Cricket World Cup: Heads you win? How the coin toss affects your money

MS Dhoni and Virat Kohli.
MS Dhoni and Virat Kohli both prefer to chase when given the choice.

Every ODI starts with a coin toss but why is it so important and more importantly, to what extent should it affect your betting decisions? Jamie Pacheco explains all...

"Recently, it’s gone the other way with most captains deciding that they’d rather have a target in front of them so they know what they need to do. Bigger bats and more powerful players has also meant that chasing teams never feel like they’re completely out of the game and can make up for a slow start with some late big-hitting."

It's one of cricket's great quirks that having spent hundreds of hours honing your skills, talking tactics, and mulling over team selection, arguably the most important aspect of any cricket match is the outcome of a coin toss.

Some will argue that it's absurd that such a random act should affect the match so much and one such party is the ECB, who from the 2016 season onwards gave visiting captains the chance to bowl first if they wished in County Championship (four day) matches. Only if the away skipper declined the offer would the toss go ahead as normal.

Either way, a coin toss is still very much a part of the ODI game so let's look at why it's so crucial ahead of the Cricket World Cup.

Why does it matter?

The captain winning the toss decides whether he wants his side to bat or bowl first. Going back a few years just about any captain would opt to bat first following the rationale that most cricket pitches are easier to bat on at the beginning of a match and that 'scoreboard pressure' (worrying about run rates and wickets lost) does funny things to chasing teams.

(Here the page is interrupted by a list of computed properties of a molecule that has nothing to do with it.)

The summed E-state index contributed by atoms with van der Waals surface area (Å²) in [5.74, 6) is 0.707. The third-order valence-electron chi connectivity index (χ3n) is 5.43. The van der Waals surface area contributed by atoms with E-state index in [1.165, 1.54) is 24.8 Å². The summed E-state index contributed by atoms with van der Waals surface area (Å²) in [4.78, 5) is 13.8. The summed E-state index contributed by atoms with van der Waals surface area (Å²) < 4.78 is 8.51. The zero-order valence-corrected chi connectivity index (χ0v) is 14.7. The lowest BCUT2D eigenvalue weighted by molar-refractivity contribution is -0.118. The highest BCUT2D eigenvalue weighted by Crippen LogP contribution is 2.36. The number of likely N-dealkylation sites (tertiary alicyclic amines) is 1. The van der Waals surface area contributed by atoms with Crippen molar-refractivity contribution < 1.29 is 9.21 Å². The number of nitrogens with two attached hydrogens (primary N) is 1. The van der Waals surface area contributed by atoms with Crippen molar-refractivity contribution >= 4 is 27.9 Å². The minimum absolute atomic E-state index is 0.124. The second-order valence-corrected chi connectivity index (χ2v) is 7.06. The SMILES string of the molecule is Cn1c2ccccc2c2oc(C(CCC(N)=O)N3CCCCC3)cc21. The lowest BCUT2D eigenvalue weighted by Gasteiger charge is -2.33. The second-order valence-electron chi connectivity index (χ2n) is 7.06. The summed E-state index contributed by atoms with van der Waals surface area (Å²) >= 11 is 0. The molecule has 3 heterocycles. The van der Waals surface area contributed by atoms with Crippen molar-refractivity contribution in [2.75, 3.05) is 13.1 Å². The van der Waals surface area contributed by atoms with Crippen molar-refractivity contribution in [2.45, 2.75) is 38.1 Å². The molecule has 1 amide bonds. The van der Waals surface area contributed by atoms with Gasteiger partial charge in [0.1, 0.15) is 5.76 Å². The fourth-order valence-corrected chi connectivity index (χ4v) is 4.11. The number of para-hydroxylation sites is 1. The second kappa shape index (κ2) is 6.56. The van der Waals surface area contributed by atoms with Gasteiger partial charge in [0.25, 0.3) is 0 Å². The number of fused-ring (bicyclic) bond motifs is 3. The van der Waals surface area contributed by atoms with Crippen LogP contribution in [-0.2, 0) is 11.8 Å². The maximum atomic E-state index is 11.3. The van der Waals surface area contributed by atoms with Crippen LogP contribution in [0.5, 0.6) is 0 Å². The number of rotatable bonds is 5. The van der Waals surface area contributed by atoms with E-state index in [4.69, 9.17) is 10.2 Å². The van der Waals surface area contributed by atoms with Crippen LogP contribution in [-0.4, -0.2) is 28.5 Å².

Recently, it's gone the other way with most captains deciding that they'd rather have a target in front of them so they know what they need to do. Bigger bats and more powerful players has also meant that chasing teams never feel like they're completely out of the game and can make up for a slow start with some late big-hitting.

In any case, it's hard to argue that having the choice as to what to do isn't a big advantage.

Captains will be well aware of what the stats say about the win percentage batting first or second at a particular ground and will take those stats into consideration when deciding what to do.

A 'good toss to lose'

You'll hear players and commentators use that phrase when there seems to be no big advantage to batting or bowling first. You could make a case for either one so the captain who loses the toss is more than happy for his opposite number to be in charge of making that tough decision. That way, at least if the captain who loses the toss loses the match, he can't be accused of having made the wrong decision!

Batting first

Floodlit ground - 1280.jpg

We've mentioned the two main reasons for batting first already: the wicket being at its best early on and scoreboard pressure.

A further one would be if it's a day-nighter because at certain grounds batting under lights is hard work.